Wireless Chat using NRF24L01+ 2.4GHz RF Transceiver on Arduino & Raspberry Pi Ubuntu Linux

After a bit of success implementing an Arduino 2.4GHz Transceiver, I was encouraged to explore a more familiar environment, something with Python and Linux in the mix.

After a short period of research I landed on the circuitpython-nrf24l01 pypi project page, and quickly began digging through their examples.

It wasn’t long after I had a working prototype that mirrored my Arduino code quite closely:

Components

import sys
import select

from circuitpython_nrf24l01 import RF24
import board
import digitalio as dio

# addresses needs to be in a buffer protocol object (bytearray)
address = b'Nessy'

# change these (digital output) pins accordingly
ce = dio.DigitalInOut(board.D4)
csn = dio.DigitalInOut(board.D5)

# using board.SPI() automatically selects the MCU's
# available SPI pins, board.SCK, board.MOSI, board.MISO
spi = board.SPI()  # init spi bus object

# initialize the nRF24L01 on the spi bus object
nrf = RF24(spi, csn, ce, ask_no_ack=False, data_rate=250)
nrf.dynamic_payloads = False # this is the default in the TMRh20 arduino library
nrf.payload_length = 32

# get username
username = input('Enter Username: ')

# set address of RX node into a TX pipe
nrf.open_tx_pipe(address)

# set address of TX node into a RX pipe
nrf.open_rx_pipe(1, address)

nrf.listen = True

print('Welcome %s' % username)
while True:

    # handle write
    if select.select([sys.stdin,],[],[],0.0)[0]:
        nrf.listen = False
        for line in sys.stdin:
            msg = b'[%b] %b' % (username.encode(), line.rstrip().encode())
            nrf.send(msg)
            break

    # handle recieve
    if not nrf.listen:
        nrf.listen = True

    if nrf.any():
        # retreive the received packet's payload
        buffer = nrf.recv()
        data = buffer.decode().replace('\x00', '')
        print(data)

Wireless Chat using Arduino & NRF24L01+ 2.4GHz RF Transceiver

It has been quite some time since I’ve tinkered with an Arduino, and this go around I decided to learn something new.

The NRF24L01 2.4GHz Transceiver is an extremely affordable wireless chip, I managed to pickup 10 units for around $12. This chip allows sending and receiving on the 2.4GHz wireless band.

Lucky for us there is a great Arduino library just waiting to be imported, thanks maniacbug!

So what did I set out to accomplish you ask? Why a chat application of course!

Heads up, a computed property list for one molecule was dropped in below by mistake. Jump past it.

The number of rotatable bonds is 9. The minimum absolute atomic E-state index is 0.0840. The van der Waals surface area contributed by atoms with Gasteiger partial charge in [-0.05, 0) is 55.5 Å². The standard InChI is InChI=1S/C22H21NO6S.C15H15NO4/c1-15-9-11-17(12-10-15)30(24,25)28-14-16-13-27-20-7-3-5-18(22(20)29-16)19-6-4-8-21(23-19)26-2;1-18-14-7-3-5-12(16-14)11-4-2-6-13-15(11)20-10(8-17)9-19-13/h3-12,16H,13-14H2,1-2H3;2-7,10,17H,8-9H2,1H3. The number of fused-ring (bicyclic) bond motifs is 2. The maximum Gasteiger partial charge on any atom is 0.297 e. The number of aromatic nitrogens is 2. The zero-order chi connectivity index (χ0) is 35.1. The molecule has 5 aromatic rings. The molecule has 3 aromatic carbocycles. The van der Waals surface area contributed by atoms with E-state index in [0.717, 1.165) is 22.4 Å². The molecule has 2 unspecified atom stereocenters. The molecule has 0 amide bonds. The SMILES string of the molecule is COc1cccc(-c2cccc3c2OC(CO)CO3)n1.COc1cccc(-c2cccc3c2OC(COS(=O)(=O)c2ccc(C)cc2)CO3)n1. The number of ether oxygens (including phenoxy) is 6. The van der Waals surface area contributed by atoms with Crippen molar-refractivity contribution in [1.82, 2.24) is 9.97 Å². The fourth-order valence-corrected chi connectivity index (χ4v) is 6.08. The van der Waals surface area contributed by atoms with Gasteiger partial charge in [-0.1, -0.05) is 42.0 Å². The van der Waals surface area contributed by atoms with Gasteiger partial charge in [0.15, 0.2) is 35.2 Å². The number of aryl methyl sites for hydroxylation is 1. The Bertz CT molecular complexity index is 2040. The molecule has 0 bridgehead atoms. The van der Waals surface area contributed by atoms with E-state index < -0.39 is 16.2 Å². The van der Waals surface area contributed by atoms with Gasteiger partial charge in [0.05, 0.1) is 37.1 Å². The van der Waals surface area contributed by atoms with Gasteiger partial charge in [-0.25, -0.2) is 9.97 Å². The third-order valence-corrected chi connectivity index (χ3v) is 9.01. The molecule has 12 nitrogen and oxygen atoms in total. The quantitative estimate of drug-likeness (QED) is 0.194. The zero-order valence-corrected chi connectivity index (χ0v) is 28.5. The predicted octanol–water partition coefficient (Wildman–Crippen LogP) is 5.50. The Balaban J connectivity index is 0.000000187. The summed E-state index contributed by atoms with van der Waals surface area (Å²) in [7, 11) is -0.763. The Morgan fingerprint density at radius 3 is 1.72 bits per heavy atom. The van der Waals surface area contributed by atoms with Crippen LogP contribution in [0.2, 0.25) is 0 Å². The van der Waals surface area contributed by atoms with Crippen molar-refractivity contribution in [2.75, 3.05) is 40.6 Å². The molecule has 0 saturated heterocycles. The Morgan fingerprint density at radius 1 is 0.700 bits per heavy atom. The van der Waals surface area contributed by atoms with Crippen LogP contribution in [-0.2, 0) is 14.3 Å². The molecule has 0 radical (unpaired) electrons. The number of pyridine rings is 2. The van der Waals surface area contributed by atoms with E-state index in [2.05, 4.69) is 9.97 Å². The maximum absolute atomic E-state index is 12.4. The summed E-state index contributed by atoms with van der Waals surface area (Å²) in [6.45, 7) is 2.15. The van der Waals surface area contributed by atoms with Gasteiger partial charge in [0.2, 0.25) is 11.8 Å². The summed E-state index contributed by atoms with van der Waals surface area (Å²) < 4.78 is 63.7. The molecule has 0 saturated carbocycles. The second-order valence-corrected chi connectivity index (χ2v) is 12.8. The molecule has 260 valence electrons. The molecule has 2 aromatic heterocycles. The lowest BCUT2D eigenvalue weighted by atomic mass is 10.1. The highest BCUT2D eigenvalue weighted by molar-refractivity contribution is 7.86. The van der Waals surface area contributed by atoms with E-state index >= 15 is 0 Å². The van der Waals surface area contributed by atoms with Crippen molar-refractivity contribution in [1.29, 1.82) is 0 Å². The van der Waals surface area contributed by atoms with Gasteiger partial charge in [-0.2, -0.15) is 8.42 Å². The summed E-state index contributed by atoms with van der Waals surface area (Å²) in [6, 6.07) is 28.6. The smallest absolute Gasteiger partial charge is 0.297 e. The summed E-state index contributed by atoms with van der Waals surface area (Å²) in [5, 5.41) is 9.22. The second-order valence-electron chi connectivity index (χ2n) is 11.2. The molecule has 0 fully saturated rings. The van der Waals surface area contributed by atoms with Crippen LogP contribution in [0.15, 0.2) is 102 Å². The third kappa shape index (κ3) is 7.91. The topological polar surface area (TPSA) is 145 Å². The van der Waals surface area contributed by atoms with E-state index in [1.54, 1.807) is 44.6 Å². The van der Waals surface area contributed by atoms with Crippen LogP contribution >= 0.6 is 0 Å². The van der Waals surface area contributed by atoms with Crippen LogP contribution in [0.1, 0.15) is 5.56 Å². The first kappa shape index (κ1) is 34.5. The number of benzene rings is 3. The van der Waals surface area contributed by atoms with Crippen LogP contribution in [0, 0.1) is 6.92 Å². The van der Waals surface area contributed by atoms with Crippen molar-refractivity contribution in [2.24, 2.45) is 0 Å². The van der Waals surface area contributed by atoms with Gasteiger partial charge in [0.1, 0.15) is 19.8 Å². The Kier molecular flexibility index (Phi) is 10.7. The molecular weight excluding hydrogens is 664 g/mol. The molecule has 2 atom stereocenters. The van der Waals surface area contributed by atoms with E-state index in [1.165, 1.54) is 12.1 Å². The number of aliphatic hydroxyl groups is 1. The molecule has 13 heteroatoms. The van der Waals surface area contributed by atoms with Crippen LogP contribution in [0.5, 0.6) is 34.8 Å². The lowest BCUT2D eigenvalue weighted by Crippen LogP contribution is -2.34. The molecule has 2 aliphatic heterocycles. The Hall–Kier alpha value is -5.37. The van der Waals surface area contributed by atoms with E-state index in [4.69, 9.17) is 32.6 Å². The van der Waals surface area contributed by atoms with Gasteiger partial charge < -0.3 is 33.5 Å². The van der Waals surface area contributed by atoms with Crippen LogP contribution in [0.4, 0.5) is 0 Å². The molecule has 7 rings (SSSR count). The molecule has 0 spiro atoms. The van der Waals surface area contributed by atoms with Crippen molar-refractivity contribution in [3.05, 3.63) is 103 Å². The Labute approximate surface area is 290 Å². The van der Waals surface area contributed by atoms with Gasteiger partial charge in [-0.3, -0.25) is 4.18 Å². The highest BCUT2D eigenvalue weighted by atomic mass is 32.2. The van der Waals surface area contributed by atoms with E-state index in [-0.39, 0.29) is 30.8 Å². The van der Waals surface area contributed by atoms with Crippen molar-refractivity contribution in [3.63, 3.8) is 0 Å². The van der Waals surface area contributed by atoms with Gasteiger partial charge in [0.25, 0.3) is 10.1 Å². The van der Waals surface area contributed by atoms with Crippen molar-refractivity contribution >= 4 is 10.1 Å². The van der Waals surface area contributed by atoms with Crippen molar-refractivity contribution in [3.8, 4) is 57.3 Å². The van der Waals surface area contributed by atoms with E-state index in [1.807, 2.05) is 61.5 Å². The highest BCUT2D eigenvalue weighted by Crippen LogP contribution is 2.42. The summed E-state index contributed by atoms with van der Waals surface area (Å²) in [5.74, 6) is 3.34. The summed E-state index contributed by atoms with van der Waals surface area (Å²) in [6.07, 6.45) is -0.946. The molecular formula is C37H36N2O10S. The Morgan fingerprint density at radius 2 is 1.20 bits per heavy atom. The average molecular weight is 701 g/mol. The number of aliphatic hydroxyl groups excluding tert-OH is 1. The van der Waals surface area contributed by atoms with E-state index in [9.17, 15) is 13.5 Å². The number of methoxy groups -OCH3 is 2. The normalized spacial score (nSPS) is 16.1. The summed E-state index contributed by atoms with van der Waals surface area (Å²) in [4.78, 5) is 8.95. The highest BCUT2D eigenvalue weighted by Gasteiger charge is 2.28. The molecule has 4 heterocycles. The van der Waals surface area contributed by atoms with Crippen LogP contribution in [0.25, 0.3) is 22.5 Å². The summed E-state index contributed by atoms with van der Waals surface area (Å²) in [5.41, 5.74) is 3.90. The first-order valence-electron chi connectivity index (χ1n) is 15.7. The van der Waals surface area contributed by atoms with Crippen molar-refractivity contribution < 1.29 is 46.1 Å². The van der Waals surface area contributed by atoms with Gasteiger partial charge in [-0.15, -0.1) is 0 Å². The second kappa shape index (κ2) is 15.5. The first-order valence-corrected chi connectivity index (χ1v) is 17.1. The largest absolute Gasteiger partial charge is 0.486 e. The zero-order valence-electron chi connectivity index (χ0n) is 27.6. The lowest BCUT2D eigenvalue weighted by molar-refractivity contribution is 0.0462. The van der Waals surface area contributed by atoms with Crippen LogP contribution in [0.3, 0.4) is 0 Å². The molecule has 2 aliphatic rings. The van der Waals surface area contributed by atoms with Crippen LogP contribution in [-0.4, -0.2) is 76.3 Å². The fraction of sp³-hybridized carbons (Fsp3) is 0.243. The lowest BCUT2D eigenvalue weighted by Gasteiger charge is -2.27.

Components

Source Code

#include <SPI.h>
#include <nRF24L01.h>
#include <RF24.h>

#define CE_PIN   9
#define CSN_PIN 10

const byte Address[5] = {'N','e','s','s','y'};

RF24 radio(CE_PIN, CSN_PIN);

String username = "";
String dataInput;
char dataToSend[32];
char dataReceived[32];


void setup() {
    Serial.begin(9600);
    Serial.println("Enter username...");
    
    radio.begin();
    radio.setDataRate(RF24_250KBPS);
    radio.setRetries(3, 5);
    radio.openWritingPipe(Address);
    radio.openReadingPipe(1, Address);
}


void loop() {

  // set username
  while (username == "") {
    if ( Serial.available() ) {
      username = Serial.readStringUntil('\n');
      Serial.print("Welcome ");
      Serial.println(username);
    }
  }

  // listen for radio data
  radio.startListening();
  
  if ( radio.available() ) {
    // read data from radio
    radio.read( &dataReceived, sizeof(dataReceived) );
    Serial.println(dataReceived);  
  }

  if( Serial.available() ) {
    // stop listening on radio
    radio.stopListening();
     
    // get serial input
    dataInput = "[" + username + "] " + Serial.readStringUntil('\n');
    Serial.println(dataInput);
    dataInput.toCharArray(dataToSend, 32);

    // send data
    radio.write( &dataToSend, sizeof(dataToSend) );  
  }
  
}

Grafana 5.x Running on Raspberry Pi

Got around to upgrading my Raspberry Pi 3 Model B weather station with a newer version of Grafana, the Debian packages for ARM are hosted on Grafana’s download page under ARMv7.

Moving from a 2.x word to a 5.x has been impressive, most notably the drag, drop, and resize functionality.

I’m still using InfluxDB and Telegraf to store and populate my time data points.

Latest Raspbian’s (stretch) comes with Influx 1.0.2 and works nicely:

# dpkg -l | grep influxdb
ii  influxdb     1.0.2+dfsg1-1 armhf

While I needed to grab the Telegraf as a Linux Binary (ARM) from Influx’s download page.

Enjoy!